Kile v. StateAnnotate this Case
382 A.2d 243 (1978)
Fred W. KILE, Defendant below, v. STATE of Delaware, Plaintiff below.
Supreme Court of Delaware.
Submitted December 13, 1977.
Decided January 13, 1978.
Sidney Balick and William E. Wright, of Aerenson & Balick, Wilmington, for defendant.
Gregg E. Wilson, Deputy Atty. Gen., Wilmington, for the State.
Before HERRMANN, Chief Justice, DUFFY and McNEILLY, JJ.
*244 PER CURIAM:
Defendant was convicted by a Superior Court jury of three counts of criminally negligent homicide, 11 Del.C. § 631, and he appeals, arguing that:(a) it was error to refuse to consolidate the three counts of the indictment (one for each death caused) into one count; (b) it was error to admit certain testimony relating to the consumption of alcoholic beverage; and (c) it was error to refuse to suppress evidence of a blood test administered to defendant.
The State also filed an appeal, pursuant to 10 Del.C. § 9903, arguing that it was error to charge the jury that it must find "reckless or wanton" conduct in order to find criminally negligent homicide.
*245 We conclude that the Superior Court did not err by declining to consolidate the three counts of criminally negligent homicide into a single count. Defendant's single act of negligent driving involved a crime of violence against three persons and, therefore, three separate charges were permissible. See McCoy v. State, Del.Supr., 361 A.2d 241 (1976). Nor was there reversible error in permitting testimony relating to the consumption of alcoholic beverage. Compare Halko v. State, Del.Supr., 175 A.2d 42 (1961); cf. Wharton's Criminal Evidence § 241. Such evidence was relevant, and was admitted only after the Trial Judge carefully weighed its relevancy against the prejudicial effect thereof on the jury. That decision was not wrong as a matter of law.
As to evidence of the blood test, there is sufficient record evidence to support the Trial Judge's determinations that, at the time the test was administered, probable cause existed to arrest defendant and that he had been placed under arrest. Schmerber v. California, 384 U.S. 757, 86 S. Ct. 1826, 16 L. Ed. 2d 908 (1966). It follows that the admission of such evidence was not reversible error.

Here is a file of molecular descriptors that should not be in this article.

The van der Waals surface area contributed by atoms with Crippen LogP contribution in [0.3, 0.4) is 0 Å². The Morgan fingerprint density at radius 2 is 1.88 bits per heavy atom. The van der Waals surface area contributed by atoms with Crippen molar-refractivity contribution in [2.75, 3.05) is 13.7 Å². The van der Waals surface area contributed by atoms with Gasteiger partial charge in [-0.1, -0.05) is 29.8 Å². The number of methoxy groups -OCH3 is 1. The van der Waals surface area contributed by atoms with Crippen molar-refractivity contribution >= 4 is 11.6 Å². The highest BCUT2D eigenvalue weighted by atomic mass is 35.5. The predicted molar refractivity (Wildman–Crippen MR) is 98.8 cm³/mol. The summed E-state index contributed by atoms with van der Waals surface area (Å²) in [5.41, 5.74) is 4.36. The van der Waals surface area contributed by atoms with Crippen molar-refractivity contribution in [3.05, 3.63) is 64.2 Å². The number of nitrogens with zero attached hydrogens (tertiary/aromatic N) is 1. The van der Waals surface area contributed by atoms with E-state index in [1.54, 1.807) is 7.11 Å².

Turning now to the State's appeal, the Trial Court's instruction to the jury required a finding of "reckless or wanton" conduct to support the charge of "criminal negligence." As we read the relevant statutes, that was a mistake. We say this because the instruction blurred the specifically and carefully drawn statutory distinctions relating to state of mind. The two which are pertinent here are "recklessly" and "criminal negligence," each of which is defined in 11 Del.C. § 231 as follows:"(c) `Recklessly.' A person acts recklessly with respect to an element of an offense when he is aware of and consciously disregards a substantial and unjustifiable risk that the element exists or will result from his conduct. The risk must be of such a nature and degree that disregard thereof constitutes a gross deviation from the standard of conduct that a reasonable person would observe in the situation. A person who creates such a risk but is unaware thereof solely by reason of voluntary intoxication also acts recklessly with respect thereto. (d) `Criminal negligence.' A person acts with criminal negligence with respect to an element of an offense when he fails to perceive a risk that the element exists or will result from his conduct. The risk must be of such a nature and degree that failure to perceive it constitutes a gross deviation from the standard of conduct that a reasonable person would observe in the situation."
The Trial Judge quite properly instructed the jury as to the requisite finding necessary to a conviction of "criminally negligent homicide" (that is, under subparagraph (d) above), but he then added an additional requirement, namely, that the conduct under scrutiny must have been "reckless or it must be reckless or wanton," and so on. That requirement is relevant to those crimes requiring proof of an act performed "recklessly" but not to one based on "criminal negligence." It follows that it was error for the Trial Court to put the State to a higher burden of proof than the statutes require. In so doing, there was, of course, no prejudice to defendant.* * * * * *
 10 Del.C. § 9903 provides:
"The State may apply to the appellate court to permit an appeal to determine a substantial question of law or procedure, and the appellate court may permit the appeal in its absolute discretion. The appellate court shall have the power to adopt rules governing the allowance of the appeal; but, in no event of such appeals shall the decision or result of the appeal affect the rights of the defendant and he shall not be obligated to defend the appeal, but the court may require the Public Defender of this State to defend the appeal and to argue the cause."
 The Court's instruction was as follows:
"A person acts with criminal negligence with respect to death when he fails to perceive or recognize that there is a risk that death will result from his conduct. Moreover, that risk must be of such a nature and degree that the defendant's failure to perceive it constitutes a gross deviation from a standard of conduct that a reasonable person would have observed in a situation. Therefore, in order to convict the defendant of criminally negligent homicide, you must find in each instance not only that he failed to perceive the risk that death would result from his conduct, but also that the risk was so great that a reasonable person under the circumstances would have perceived it and would have altered his conduct to avoid the risk.
Criminal negligence must be more than mere negligence. It must be a reckless or it must be reckless or wanton. It must show an utter disregard for the safety of others under the circumstances likely to cause death. It must be a dangerous act done without due care and circumspection."